Folk tales from distant lands | Sunday Observer

Folk tales from distant lands

12 May, 2019
Author: Piyasena Wickramage
Sarasavi Publishers, Nugegoda
Price Rs 300

Folk tales usually belong to narrative prose literature found in the oral tradition of the world. They are heard, remembered and narrated by succeeding generations. As a result, there are bound to be variations and additions to the original folk tales. In the course of the diffusion some folk tales may pass in and out of written literature. Some stories of literary origin may cross over into the oral tradition. Nevertheless, an essential trait of folk tales is their diffusion and their passage from one generation to another by word of mouth. Hence, we are not able to trace the original narrator.

The principal kinds of folk tales are myths, legends and fairy tales. In whatever form they come, folk tales are very imaginative. Most folk tales include animal tales, fables, tall stories, jokes and anecdotes.

Human beings have always been storytellers. Folk tales were invented long before the Jataka stories, the Bible, history books, novels and short stories appeared. Folk tales have a dual purpose. They were primarily meant for the entertainment of listeners, especially, children. On the other hand, most folk tales have a didactic purpose.

My familiarity with Sri Lankan folk tales and others that originated in different countries helped me to read and appreciate Piyasena Wickramage’s latest book titled, “Rataval Ataka Janakatha Atak”. He has selected eight folk tales from North America, New Zealand, Mexico, Ireland, Japan, England, Greece and Nigeria. He had the opportunity to collect them when he was holidaying in New Zealand.

The stories in this collection are full of myths, curiosity, gods, strange animals and people who are unfamiliar to local readers. I particularly liked ‘Seneca’, a folk tale coming from North America. Here you find ‘Kande Seeya’s’ stories. The spoken language used to narrate the stories helps children to understand them easily.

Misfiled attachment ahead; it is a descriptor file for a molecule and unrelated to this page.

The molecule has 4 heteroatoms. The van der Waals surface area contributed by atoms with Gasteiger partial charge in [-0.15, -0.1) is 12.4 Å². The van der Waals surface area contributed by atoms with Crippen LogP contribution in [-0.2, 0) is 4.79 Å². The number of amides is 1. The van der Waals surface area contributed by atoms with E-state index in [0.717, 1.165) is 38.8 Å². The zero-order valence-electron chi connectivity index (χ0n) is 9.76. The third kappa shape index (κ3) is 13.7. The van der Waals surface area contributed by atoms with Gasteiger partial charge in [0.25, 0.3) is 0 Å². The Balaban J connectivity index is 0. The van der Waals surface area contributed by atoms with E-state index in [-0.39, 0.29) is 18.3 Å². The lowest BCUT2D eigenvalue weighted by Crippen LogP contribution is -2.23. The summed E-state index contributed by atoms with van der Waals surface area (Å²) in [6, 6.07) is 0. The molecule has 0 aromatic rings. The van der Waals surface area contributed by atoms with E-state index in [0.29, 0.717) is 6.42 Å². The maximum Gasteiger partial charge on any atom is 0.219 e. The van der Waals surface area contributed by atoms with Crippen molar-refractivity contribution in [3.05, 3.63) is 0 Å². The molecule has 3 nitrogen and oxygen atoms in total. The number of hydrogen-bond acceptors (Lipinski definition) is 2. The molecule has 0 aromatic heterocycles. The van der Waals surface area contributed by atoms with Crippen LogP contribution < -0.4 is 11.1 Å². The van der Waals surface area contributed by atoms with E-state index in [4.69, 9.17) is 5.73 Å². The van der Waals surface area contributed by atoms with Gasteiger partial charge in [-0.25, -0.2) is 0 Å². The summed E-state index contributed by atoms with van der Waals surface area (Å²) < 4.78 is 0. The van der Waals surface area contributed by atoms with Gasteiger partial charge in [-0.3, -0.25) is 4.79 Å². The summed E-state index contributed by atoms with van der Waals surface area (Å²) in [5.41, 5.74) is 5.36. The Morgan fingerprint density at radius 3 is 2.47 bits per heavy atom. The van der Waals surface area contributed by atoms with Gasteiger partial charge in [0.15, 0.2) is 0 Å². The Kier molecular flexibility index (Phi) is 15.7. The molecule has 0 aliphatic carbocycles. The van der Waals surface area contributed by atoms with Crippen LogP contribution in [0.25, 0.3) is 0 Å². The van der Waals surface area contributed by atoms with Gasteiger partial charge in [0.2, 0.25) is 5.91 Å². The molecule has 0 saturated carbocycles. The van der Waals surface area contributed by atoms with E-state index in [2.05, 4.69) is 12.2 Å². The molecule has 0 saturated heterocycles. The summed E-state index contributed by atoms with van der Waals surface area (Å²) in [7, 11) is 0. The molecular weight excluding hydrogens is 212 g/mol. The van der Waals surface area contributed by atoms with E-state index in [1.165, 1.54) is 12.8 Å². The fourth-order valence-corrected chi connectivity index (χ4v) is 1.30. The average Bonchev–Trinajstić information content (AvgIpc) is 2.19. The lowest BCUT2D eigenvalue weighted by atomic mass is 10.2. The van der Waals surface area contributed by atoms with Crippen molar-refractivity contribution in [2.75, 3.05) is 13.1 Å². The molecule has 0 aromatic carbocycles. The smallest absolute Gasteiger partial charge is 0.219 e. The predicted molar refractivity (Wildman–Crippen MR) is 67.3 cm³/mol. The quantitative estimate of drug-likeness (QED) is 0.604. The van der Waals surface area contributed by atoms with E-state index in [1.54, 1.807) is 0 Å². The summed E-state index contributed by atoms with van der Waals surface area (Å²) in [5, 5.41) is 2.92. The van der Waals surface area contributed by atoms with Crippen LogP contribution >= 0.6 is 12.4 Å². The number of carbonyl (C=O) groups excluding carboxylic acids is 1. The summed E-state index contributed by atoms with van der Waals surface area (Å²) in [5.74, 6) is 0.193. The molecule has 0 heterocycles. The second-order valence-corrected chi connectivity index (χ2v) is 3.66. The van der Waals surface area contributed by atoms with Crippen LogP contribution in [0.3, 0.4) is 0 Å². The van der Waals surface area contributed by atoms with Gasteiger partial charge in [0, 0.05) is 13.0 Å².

The ‘Shinto’ story tells us about an eight-headed serpent and a god who descends to earth because he thinks that he belongs to the terra firma. His adventures with the hydra-headed serpent are quite exciting. In ancient Greek stories we come across a creature with heads that grow again when cut off or more generally a difficult problem that keeps returning.

The folk tale from Mexico is about the origin of humans in the world. Christians believe that man was created by God. In 1859, Charles Darwin shocked the world with a radical theory – evolution by natural selection. His evolutionary theory still challenges some of our most precious beliefs. The story from Mexico gives a different twist to the theory of creation. It says man was created by gods and goddesses, not by an omniscient God.

The eight stories in the collection have a different kind of ‘taste.’ Children and even adults will welcome them with open arms.

[email protected]